Kantar associate director Sophie Carroll concurs and says the expansion into new product offering is designed to take advantage of the cost-of-living related growth they have experienced.
“Once shoppers are in the door, they can see the discounters’ extensive range of groceries, which many shoppers have been delighted by. This has helped to increase shopper frequency and build bigger baskets,” she says.
Will discounters’ grocery growth continue?
The cost-of-living crisis may have stimulated more food and drink sales for the variety discounters but will this growth continue when the economic environment eases?
IGD believes so. The grocery trade body estimates that the variety discounters will generate an extra £2.2bn between 2023 and 2028, this equates to a whopping 27% growth.
Roberts says there is room for grocery growth for such businesses as “they have already carved out sizeable share in key categories and there remains significant upside in core grocery categories to drive share further.”
He says the likes of Home Bargains and Poundland can learn from Aldi and Lidl “in terms of weekly special offers and driving awareness,” noting that the issue for discounters to overcome will be driving frequency.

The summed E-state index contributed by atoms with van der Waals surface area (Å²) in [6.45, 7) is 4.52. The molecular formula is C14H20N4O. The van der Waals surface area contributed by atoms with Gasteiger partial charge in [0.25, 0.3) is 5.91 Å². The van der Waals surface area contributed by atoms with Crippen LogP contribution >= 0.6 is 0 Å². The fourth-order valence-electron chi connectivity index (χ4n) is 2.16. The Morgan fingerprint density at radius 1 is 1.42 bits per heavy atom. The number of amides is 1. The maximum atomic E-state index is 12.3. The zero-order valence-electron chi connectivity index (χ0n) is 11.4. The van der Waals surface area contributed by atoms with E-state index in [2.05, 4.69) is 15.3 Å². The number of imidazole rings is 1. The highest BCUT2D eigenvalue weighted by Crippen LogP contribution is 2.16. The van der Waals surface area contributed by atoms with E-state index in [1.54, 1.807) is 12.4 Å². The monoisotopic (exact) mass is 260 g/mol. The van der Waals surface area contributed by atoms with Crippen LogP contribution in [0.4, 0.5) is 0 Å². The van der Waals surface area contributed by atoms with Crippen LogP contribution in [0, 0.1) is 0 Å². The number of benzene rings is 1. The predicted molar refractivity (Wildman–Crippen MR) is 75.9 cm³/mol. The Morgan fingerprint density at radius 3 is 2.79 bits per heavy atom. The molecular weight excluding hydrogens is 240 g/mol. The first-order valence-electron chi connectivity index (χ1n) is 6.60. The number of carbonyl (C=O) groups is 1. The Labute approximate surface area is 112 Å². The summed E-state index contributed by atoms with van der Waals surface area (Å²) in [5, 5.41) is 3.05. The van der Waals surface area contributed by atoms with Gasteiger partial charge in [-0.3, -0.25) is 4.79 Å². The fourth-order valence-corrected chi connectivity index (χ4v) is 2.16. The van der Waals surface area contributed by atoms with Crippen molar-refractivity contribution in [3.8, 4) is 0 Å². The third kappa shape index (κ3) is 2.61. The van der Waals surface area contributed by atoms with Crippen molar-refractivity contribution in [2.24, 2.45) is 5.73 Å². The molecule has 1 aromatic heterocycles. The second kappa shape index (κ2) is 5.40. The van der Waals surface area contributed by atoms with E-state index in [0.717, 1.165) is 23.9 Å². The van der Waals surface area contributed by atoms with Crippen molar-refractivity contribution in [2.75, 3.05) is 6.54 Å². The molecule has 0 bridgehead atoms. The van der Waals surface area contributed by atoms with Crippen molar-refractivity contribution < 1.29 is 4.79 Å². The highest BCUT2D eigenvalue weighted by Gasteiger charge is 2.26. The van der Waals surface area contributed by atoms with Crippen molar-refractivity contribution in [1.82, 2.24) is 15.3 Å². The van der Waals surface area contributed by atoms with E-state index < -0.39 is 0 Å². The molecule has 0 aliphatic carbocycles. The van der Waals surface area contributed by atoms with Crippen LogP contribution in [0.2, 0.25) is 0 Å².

How much of a threat are the discounters to supermarkets?
Unsurprisingly the big supermarkets are acutely aware of the discounters encroaching on their turf and are taking defensive action.
Last year, Asda launched its Home Bargains Price Match, mirroring the prices of more than 100 items sold at the discounter, including Sure deodorant, Surf washing powder and Huggies nappies.
Gladding says that “Asda customers are likely to also shop at Home Bargains so it makes sense for Asda to neutralise the threat with a price match.”
However, he warns that the price match may draw attention to the discounter and could dilute Asda’s quality credentials. Roberts adds that a more sensible approach would be “playing up competitive advantages such as range, service and loyalty rewards”.
However, Roberts says that supermarkets like Asda are right to be worried about variety discounters.
“They already have significant share and have established a great reputation in seasonal. If anything, they have caused the big supermarkets just as much of a headache as the food discounters but receive less fanfare due to their absence from the publicly available monthly market share narrative.”
Kantar’s Carroll believes the variety discounters’ push into grocery is more likely to have big impact on independent and convenience stores, where shoppers pop in for quick purchases.
“These smaller independent or convenience stores typically have higher prices and lower quality products, therefore the discounters may lure away some of these convenience store or top up trips.”
With the variety discounters march into food and drink showing no signs of stopping, grocers across the spectrum will be kept on their toes.